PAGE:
The clerk behind the counter at Allmart waved cheerfully to Julia as she stepped over the threshold of the store. She nodded an acknowledgement and headed straight to her office. She nodded, because that was what was allowed. If she had waved, it could have been interpreted as something other than a greeting according to the manual adopted by the coop three months ago. Heaven forbid she stop to chat. Julia stopped the thoughts strolling through her mind. No, she told herself, she would not be negative about a regulation intended for her own protection.
It had been exactly six months since her first meeting with Caesar O’Swiffy. The first delivery of chocolate had been wonderful, and it really perked up the entire staff. Julia was glad she had joined the business coop. Mr. O’Swiffy, their accountant, seemed like a dream come true.
The fourth week after that first chocolate delivery had been icy, and three employees were in fender benders; one, a rear end bump at a stop sign, and the other two, minor crashes on side streets. Julia, herself, had had a near miss. So when their accountant had suggested providing transportation to workers who faced some difficulty getting to work, everyone in the coop had agreed. It was worth it to keep their employees safe and, besides, it would minimize hours missed due to taking care of car repairs.
That icy week had made everyone hesitant to make the short run to the McDonald’s down the street over their lunch breaks and those who hadn’t packed a lunch had gone without. Well, that wasn’t entirely true. There was chocolate in the break room, and some of them had a few pieces. The next coop meeting had resulted in a lunch provision to employees. Breakfast soon followed.
With the provisions had come more paperwork, though. Julia had found every increasing demands on her time to follow coop regulations and to record any deviations from them.
Julia looked up at the sound of a knock on her door.
“The mail came early,” Julia’s assistant, Lexie, said as she walked into the office. “Umm, let’s see, not much here except a few flyers and something from the business coop. The electric and water bills are usually here by now. Would you like me to make some calls and see what’s holding them up?”
“No, Mr. O’Swiffy said we would get a lower rate if the businesses in the coop were billed all together, so the coop is taking care of it now. You have to admit it’s more streamlined.”
Julia slit open the coop’s envelope with her letter opener. She held the contents up for Lexie.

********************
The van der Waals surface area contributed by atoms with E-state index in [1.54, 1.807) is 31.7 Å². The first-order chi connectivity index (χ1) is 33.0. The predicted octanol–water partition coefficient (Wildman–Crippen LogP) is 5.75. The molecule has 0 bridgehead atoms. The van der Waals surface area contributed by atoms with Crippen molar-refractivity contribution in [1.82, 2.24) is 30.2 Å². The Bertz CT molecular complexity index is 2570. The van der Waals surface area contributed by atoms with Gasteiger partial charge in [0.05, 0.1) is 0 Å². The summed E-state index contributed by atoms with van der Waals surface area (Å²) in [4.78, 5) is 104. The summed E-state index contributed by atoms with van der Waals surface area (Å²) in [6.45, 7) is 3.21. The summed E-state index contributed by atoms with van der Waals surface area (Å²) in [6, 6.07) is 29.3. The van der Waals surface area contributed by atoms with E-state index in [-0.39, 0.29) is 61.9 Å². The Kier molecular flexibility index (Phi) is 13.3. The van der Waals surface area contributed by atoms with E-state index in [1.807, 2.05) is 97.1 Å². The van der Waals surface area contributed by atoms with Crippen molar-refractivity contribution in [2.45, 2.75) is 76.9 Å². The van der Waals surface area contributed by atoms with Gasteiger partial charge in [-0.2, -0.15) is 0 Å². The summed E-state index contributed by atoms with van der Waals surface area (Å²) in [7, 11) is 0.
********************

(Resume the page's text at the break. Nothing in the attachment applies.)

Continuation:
“See? Here are those bills. We just pay the coop instead of the electric and water companies now.”
Lexie bent over and peered at the multiple lines in small print.
“What’s this?” she asked, pointing.
“It’s the charge for the coop to pay the bills.”
“And this?” persisted Lexie pointing to another line.
“That’s the charge to help any business in the coop should they they fall short a month.”
“Doesn’t that negate your savings?” Lexie asked under her breath.
“You’d better not let Mr. O’Swiffy hear you. He’d be offended. This is his baby, you know.”
Picking it up and unwrapping it, Julia thought that she could find it in her heart to love this man.
Lexie quickly left as Julia answered, “I was just explaining about the utility charges arrangement.”
Caesar O’Swiffy massaged his back and carefully sat in the chair in front of Julia’s desk.
Julia jumped up.
“How’s your back, Mr. O’Swiffy? I heard you had a run in with a stack of boxes. Here, take my chair. It’s padded.”
The accountant moved to Julia’s chair as Julia sat in the one she reserved for office visitors.
“Thank you, Julia. Yes, it was at Norton’s Grocery during inventory.”
“Why were you there during . . .” Julia began, but Caesar O’Swiffy cut her off.
“I think it’s important, Julia, that the staff is made aware of expectations. That,” Caesar O’Swiffy waved in the direction of the door through which Lexie had recently left, “assistant needs to be reprimanded for her lack of support for our efforts.”
“Oh Lexie’s fine. She’s always been a great employee and is an excellent assistant,” Julia replied.
“Hmmm, we shall see,” Mr. O’Swiffy countered. “Our efforts here are only because we want to make things easier on everyone. Don’t you want to make things easier?”
“Of course!” Julia assured him. No one had ever accused her of a lack of compassion and no one ever would.
“Everyone needs to be supportive. A house divided against itself, well you know the rest. It’s employees like that who bring everyone else down.”
“Lexie has never broken a rule, Mr. O’Swiffy,” Julia defended her assistant.
“Rules can be broken in thought as well as deed,” Caesar O’Swiffy cautioned her.
He placed a stack of papers on Julia’s desk and stood.
“I’ll be back next week to check on staff compliance,” he said, tapping his finger on the papers he’d brought.
Julia stood as he left, then sat back down, then realized she was sitting on the wrong side of her desk.
to be continued . . .